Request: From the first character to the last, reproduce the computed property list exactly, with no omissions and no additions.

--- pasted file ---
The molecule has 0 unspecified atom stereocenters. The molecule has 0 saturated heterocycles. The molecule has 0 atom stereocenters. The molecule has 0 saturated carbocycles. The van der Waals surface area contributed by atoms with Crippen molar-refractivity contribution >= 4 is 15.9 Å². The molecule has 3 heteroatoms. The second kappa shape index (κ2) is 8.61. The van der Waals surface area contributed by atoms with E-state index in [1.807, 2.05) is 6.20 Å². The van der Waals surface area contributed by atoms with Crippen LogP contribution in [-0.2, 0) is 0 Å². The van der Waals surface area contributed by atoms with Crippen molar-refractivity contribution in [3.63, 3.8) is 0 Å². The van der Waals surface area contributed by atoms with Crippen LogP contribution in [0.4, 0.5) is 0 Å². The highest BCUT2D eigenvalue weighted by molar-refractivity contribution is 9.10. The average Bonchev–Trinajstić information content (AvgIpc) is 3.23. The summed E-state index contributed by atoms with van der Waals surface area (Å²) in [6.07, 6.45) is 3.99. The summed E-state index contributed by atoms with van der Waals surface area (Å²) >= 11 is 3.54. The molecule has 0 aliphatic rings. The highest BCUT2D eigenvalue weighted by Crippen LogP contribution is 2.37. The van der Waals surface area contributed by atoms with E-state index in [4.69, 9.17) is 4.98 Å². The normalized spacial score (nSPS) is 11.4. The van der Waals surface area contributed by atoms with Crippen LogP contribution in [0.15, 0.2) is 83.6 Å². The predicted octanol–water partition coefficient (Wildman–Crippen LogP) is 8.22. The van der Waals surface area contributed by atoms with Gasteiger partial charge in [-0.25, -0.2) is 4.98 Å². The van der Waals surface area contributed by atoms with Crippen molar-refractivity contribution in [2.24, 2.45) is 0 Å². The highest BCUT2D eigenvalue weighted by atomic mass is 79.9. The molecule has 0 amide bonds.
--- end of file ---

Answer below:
The molecule has 0 unspecified atom stereocenters. The molecule has 0 saturated heterocycles. The molecule has 0 atom stereocenters. The molecule has 0 saturated carbocycles. The van der Waals surface area contributed by atoms with Crippen molar-refractivity contribution >= 4 is 15.9 Å². The molecule has 3 heteroatoms. The second kappa shape index (κ2) is 8.61. The van der Waals surface area contributed by atoms with E-state index in [1.807, 2.05) is 6.20 Å². The van der Waals surface area contributed by atoms with Crippen LogP contribution in [-0.2, 0) is 0 Å². The van der Waals surface area contributed by atoms with Crippen molar-refractivity contribution in [3.63, 3.8) is 0 Å². The van der Waals surface area contributed by atoms with Crippen LogP contribution in [0.4, 0.5) is 0 Å². The highest BCUT2D eigenvalue weighted by molar-refractivity contribution is 9.10. The average Bonchev–Trinajstić information content (AvgIpc) is 3.23. The summed E-state index contributed by atoms with van der Waals surface area (Å²) in [6.07, 6.45) is 3.99. The summed E-state index contributed by atoms with van der Waals surface area (Å²) >= 11 is 3.54. The molecule has 0 aliphatic rings. The highest BCUT2D eigenvalue weighted by Crippen LogP contribution is 2.37. The van der Waals surface area contributed by atoms with E-state index in [4.69, 9.17) is 4.98 Å². The normalized spacial score (nSPS) is 11.4. The van der Waals surface area contributed by atoms with Crippen LogP contribution in [0.15, 0.2) is 83.6 Å². The predicted octanol–water partition coefficient (Wildman–Crippen LogP) is 8.22. The van der Waals surface area contributed by atoms with Gasteiger partial charge in [-0.25, -0.2) is 4.98 Å². The van der Waals surface area contributed by atoms with Crippen molar-refractivity contribution in [2.24, 2.45) is 0 Å². The highest BCUT2D eigenvalue weighted by atomic mass is 79.9. The molecule has 0 amide bonds.